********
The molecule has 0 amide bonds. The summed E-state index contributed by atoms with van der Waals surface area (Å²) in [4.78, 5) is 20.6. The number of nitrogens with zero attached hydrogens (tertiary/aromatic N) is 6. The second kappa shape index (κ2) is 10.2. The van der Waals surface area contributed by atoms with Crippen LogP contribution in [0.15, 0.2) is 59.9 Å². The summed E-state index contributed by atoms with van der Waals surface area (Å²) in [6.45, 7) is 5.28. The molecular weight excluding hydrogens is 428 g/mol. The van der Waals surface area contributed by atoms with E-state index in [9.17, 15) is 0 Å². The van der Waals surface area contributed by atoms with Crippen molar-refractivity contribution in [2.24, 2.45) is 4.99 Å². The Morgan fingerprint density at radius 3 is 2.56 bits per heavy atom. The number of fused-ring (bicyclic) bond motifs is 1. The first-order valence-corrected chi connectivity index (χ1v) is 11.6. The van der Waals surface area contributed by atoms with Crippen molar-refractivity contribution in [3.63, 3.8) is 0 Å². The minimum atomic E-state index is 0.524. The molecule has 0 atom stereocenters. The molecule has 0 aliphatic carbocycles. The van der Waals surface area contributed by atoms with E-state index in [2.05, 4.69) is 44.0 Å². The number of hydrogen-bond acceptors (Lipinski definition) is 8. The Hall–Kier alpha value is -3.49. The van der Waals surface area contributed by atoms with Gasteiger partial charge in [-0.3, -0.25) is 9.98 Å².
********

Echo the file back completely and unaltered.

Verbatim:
The molecule has 0 amide bonds. The summed E-state index contributed by atoms with van der Waals surface area (Å²) in [4.78, 5) is 20.6. The number of nitrogens with zero attached hydrogens (tertiary/aromatic N) is 6. The second kappa shape index (κ2) is 10.2. The van der Waals surface area contributed by atoms with Crippen LogP contribution in [0.15, 0.2) is 59.9 Å². The summed E-state index contributed by atoms with van der Waals surface area (Å²) in [6.45, 7) is 5.28. The molecular weight excluding hydrogens is 428 g/mol. The van der Waals surface area contributed by atoms with E-state index in [9.17, 15) is 0 Å². The van der Waals surface area contributed by atoms with Crippen molar-refractivity contribution in [2.24, 2.45) is 4.99 Å². The Morgan fingerprint density at radius 3 is 2.56 bits per heavy atom. The number of fused-ring (bicyclic) bond motifs is 1. The first-order valence-corrected chi connectivity index (χ1v) is 11.6. The van der Waals surface area contributed by atoms with Crippen molar-refractivity contribution in [3.63, 3.8) is 0 Å². The minimum atomic E-state index is 0.524. The molecule has 0 atom stereocenters. The molecule has 0 aliphatic carbocycles. The van der Waals surface area contributed by atoms with E-state index in [2.05, 4.69) is 44.0 Å². The number of hydrogen-bond acceptors (Lipinski definition) is 8. The Hall–Kier alpha value is -3.49. The van der Waals surface area contributed by atoms with Gasteiger partial charge in [-0.3, -0.25) is 9.98 Å².